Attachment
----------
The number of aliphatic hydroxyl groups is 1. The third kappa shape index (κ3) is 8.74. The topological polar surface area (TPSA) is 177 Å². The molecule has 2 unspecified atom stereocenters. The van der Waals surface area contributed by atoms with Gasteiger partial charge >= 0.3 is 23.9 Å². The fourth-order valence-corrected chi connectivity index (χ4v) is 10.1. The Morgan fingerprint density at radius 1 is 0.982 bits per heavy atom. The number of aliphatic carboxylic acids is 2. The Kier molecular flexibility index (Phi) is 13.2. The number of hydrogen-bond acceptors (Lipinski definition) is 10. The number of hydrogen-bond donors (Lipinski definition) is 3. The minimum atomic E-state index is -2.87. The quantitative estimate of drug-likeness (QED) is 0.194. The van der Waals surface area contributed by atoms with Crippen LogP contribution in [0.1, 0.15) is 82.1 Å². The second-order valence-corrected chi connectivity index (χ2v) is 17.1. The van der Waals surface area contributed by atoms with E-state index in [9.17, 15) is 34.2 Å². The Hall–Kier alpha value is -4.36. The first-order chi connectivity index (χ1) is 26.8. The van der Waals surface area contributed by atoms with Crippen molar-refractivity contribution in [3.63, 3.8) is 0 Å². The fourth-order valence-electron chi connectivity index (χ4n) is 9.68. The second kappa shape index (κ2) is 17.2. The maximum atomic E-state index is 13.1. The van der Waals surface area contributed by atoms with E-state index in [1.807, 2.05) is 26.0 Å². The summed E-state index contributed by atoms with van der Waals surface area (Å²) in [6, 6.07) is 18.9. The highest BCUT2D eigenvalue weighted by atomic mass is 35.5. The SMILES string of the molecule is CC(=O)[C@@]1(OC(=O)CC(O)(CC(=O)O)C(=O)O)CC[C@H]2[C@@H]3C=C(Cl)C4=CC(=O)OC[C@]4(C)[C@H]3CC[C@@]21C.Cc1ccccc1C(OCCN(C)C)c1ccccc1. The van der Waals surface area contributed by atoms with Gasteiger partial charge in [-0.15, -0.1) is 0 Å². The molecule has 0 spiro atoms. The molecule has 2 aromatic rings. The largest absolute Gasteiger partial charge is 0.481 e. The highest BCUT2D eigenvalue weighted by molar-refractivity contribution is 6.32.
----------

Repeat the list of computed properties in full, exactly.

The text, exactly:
The number of aliphatic hydroxyl groups is 1. The third kappa shape index (κ3) is 8.74. The topological polar surface area (TPSA) is 177 Å². The molecule has 2 unspecified atom stereocenters. The van der Waals surface area contributed by atoms with Gasteiger partial charge >= 0.3 is 23.9 Å². The fourth-order valence-corrected chi connectivity index (χ4v) is 10.1. The Morgan fingerprint density at radius 1 is 0.982 bits per heavy atom. The number of aliphatic carboxylic acids is 2. The Kier molecular flexibility index (Phi) is 13.2. The number of hydrogen-bond acceptors (Lipinski definition) is 10. The number of hydrogen-bond donors (Lipinski definition) is 3. The minimum atomic E-state index is -2.87. The quantitative estimate of drug-likeness (QED) is 0.194. The van der Waals surface area contributed by atoms with Crippen LogP contribution in [0.1, 0.15) is 82.1 Å². The second-order valence-corrected chi connectivity index (χ2v) is 17.1. The van der Waals surface area contributed by atoms with E-state index in [9.17, 15) is 34.2 Å². The Hall–Kier alpha value is -4.36. The first-order chi connectivity index (χ1) is 26.8. The van der Waals surface area contributed by atoms with Crippen molar-refractivity contribution in [3.63, 3.8) is 0 Å². The fourth-order valence-electron chi connectivity index (χ4n) is 9.68. The second kappa shape index (κ2) is 17.2. The maximum atomic E-state index is 13.1. The van der Waals surface area contributed by atoms with E-state index in [1.807, 2.05) is 26.0 Å². The summed E-state index contributed by atoms with van der Waals surface area (Å²) in [6, 6.07) is 18.9. The highest BCUT2D eigenvalue weighted by atomic mass is 35.5. The SMILES string of the molecule is CC(=O)[C@@]1(OC(=O)CC(O)(CC(=O)O)C(=O)O)CC[C@H]2[C@@H]3C=C(Cl)C4=CC(=O)OC[C@]4(C)[C@H]3CC[C@@]21C.Cc1ccccc1C(OCCN(C)C)c1ccccc1. The van der Waals surface area contributed by atoms with Gasteiger partial charge in [-0.15, -0.1) is 0 Å². The molecule has 0 spiro atoms. The molecule has 2 aromatic rings. The largest absolute Gasteiger partial charge is 0.481 e. The highest BCUT2D eigenvalue weighted by molar-refractivity contribution is 6.32.